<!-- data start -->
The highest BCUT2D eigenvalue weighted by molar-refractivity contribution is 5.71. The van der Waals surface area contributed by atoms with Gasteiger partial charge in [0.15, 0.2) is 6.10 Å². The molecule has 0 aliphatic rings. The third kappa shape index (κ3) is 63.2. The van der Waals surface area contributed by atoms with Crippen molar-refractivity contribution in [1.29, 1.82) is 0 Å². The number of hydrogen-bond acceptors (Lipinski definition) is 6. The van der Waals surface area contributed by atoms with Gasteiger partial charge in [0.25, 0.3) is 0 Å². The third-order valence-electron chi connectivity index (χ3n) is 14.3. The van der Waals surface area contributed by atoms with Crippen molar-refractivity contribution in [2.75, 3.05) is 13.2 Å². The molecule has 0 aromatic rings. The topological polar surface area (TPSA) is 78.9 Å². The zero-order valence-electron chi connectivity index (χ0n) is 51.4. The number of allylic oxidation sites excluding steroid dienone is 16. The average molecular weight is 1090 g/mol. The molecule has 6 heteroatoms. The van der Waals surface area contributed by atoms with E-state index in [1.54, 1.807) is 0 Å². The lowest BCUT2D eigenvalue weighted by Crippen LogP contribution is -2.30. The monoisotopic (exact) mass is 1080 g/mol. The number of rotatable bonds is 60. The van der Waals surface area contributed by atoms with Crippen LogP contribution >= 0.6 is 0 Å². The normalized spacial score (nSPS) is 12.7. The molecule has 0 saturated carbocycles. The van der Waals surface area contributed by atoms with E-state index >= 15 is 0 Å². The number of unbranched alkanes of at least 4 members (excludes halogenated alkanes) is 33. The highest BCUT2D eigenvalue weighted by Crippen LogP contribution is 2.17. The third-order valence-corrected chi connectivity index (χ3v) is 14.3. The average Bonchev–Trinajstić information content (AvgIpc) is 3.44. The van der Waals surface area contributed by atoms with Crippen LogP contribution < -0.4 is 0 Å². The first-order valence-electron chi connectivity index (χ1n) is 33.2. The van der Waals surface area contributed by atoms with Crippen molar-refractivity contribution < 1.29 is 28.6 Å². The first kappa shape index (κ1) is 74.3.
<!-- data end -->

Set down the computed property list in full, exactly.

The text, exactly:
The highest BCUT2D eigenvalue weighted by molar-refractivity contribution is 5.71. The van der Waals surface area contributed by atoms with Gasteiger partial charge in [0.15, 0.2) is 6.10 Å². The molecule has 0 aliphatic rings. The third kappa shape index (κ3) is 63.2. The van der Waals surface area contributed by atoms with Crippen molar-refractivity contribution in [1.29, 1.82) is 0 Å². The number of hydrogen-bond acceptors (Lipinski definition) is 6. The van der Waals surface area contributed by atoms with Gasteiger partial charge in [0.25, 0.3) is 0 Å². The third-order valence-electron chi connectivity index (χ3n) is 14.3. The van der Waals surface area contributed by atoms with Crippen molar-refractivity contribution in [2.75, 3.05) is 13.2 Å². The molecule has 0 aromatic rings. The topological polar surface area (TPSA) is 78.9 Å². The zero-order valence-electron chi connectivity index (χ0n) is 51.4. The number of allylic oxidation sites excluding steroid dienone is 16. The average molecular weight is 1090 g/mol. The molecule has 6 heteroatoms. The van der Waals surface area contributed by atoms with E-state index in [1.54, 1.807) is 0 Å². The lowest BCUT2D eigenvalue weighted by Crippen LogP contribution is -2.30. The monoisotopic (exact) mass is 1080 g/mol. The number of rotatable bonds is 60. The van der Waals surface area contributed by atoms with Crippen LogP contribution >= 0.6 is 0 Å². The normalized spacial score (nSPS) is 12.7. The molecule has 0 saturated carbocycles. The van der Waals surface area contributed by atoms with E-state index >= 15 is 0 Å². The number of unbranched alkanes of at least 4 members (excludes halogenated alkanes) is 33. The highest BCUT2D eigenvalue weighted by Crippen LogP contribution is 2.17. The third-order valence-corrected chi connectivity index (χ3v) is 14.3. The average Bonchev–Trinajstić information content (AvgIpc) is 3.44. The van der Waals surface area contributed by atoms with Crippen LogP contribution < -0.4 is 0 Å². The first-order valence-electron chi connectivity index (χ1n) is 33.2. The van der Waals surface area contributed by atoms with Crippen molar-refractivity contribution < 1.29 is 28.6 Å². The first kappa shape index (κ1) is 74.3.